Revisiting the crisis of capitalism

Written by Rishi Raj | Updated: Mar 13 2011, 06:14am hrs
Eric Hobsbawm is generally referred to as the worlds greatest living historian and the title is not without merit. At 94, Hobsbawm is as intellectually alive and vibrant as he was decades back. This perhaps best explains his quest to understand the causes behind the social changes over the centuries. As a result masterly works ranging from the 18th centurythe end of French Revolution to the beginning of the Industrial Revolutionto the 20th century have come from him. The most famous are The Age of Revolution, The Age of Capital, The Age of Empire and The Age of Extremesthe history of the 20th century spanning from 1914 till 1991. After 1991, Hobsbawm has commented on contemporary times through a collection of his lectures from time to time in New Century and Globalisation, Democracy and Terrorism. The current workHow to Change the World: Tales of Marx and Marxismalso fits into this genre as he tries to answer several questions relating to todays market economy in the context of the economic crisis of September 2008, which is seen as the worst since the Great Depression of 1929.

Hobsbawm brings together a collection of his lectures, some expanded from the original ones and some totally newly written on Karl Marxs and Marxisms relevance today. The topic is hugely tempting for anyone interested in contemporary times since the September 2008 meltdown has again drawn a debate regarding the infallibility of market economy as it is practised today and whether Marxism/socialism still has the potential to challenge it by way of an alternative. The author is candid to categorically state that the Marxism/socialism of yesteryears cannot be back in any form. However, he is equally categoric in stating that Marx is still relevant and it would be wrong to consign him to the dustbin of history. And who better to testify this than an apologist of market economy. The author narrates that some years back he had lunch with George Soros who said, That man discovered something about capitalism 150 years ago that we must take notice of.

Students of social science cannot agree more with Hobsbawm. Though in perfect disagreement with the ideology, its the starting point to approach most of the subjects like history, sociology and economy in any university even now. The only problem is that Marxism much like the teachings of any religious guru in history went through several changes and what is served as Marxist today is quite different from what Marx had ever thought or written. This is best described by the author when he says, Let me just add that the more recent debate between economic neo-liberals and their critics about the role of the state and publicly owned enterprises is not a specifically Marxist or even socialist debate in principle. It rests on the attempt since the 1970s to translate a pathological degeneration of the principle of laissez faire into economic reality by the systematic retreat of states from any regulation or control of the activities of profit-making enterprise.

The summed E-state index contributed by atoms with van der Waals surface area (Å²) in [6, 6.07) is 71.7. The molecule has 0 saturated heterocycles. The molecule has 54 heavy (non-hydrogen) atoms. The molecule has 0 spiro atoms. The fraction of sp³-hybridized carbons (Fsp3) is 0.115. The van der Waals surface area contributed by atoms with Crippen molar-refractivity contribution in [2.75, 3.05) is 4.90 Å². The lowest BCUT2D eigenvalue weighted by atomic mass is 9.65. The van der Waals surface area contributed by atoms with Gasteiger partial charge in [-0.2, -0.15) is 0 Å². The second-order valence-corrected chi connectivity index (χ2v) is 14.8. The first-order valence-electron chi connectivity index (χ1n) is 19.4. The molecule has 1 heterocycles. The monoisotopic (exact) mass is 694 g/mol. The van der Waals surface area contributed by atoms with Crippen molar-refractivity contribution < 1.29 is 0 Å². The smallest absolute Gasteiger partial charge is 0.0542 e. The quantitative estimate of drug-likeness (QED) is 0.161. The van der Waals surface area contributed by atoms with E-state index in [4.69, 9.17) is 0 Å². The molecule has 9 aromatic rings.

However, what is the provocation behind coming out with a volume on Marx at this time is a little puzzling, more so when it is not meant to serve as a history of either Marx or Marxism. Hobsbawm tries to answer the query in his foreword when he says that most of the chapters are aimed at readers with a more specific interest in Marx, Marxism, and the interaction between the historical context and the development and influence of ideas. What is not said, but is apparent from the tone and tenor of the book is that the recent economic crisis was the best setting to reassess Marx and his principles. While nobody aspires to a return to the heydays of socialism, the best tribute perhaps to Marx is that capitalism today has incorporated all the critiques provided by socialism and with every crisis introspects and further improvises its core fundamentals, something which the practitioners of socialism never did in their heydays, but as the example of China shows are doing nowadays.

The book is divided into two parts. Part I deals with the theories and principles of Marxism while part II traces and examines its actual practice. Those in a hurry to catch up with the main essence of the book, Chapter I on Marx Today and Chapters 15 and 16 dealing with the Influence of Marxism (1945-83) and Marxism in Recession (1983-2000) are a must read. However, if the master historian had analysed the latest crisis of capitalism directly rather than through tales of Marx and Marxism, the book would have been much livelier.


Histories of Marxism have generally defined their subject by exclusion. Their territory is delimited by those who are not Marxists, a category which doctrinaire Marxists and committed anti-Marxists have both tended to make as large as possible, on ideological and political grounds. Even the most comprehensive and ecumenical historians have maintained a sharp separation between Marxists and non-Marxists, confining their attentions to the former, though ready to include as wide a range of them as possible. And indeed they must, because if there was not such separation a special history of Marxism would need to, and perhaps could not, be written.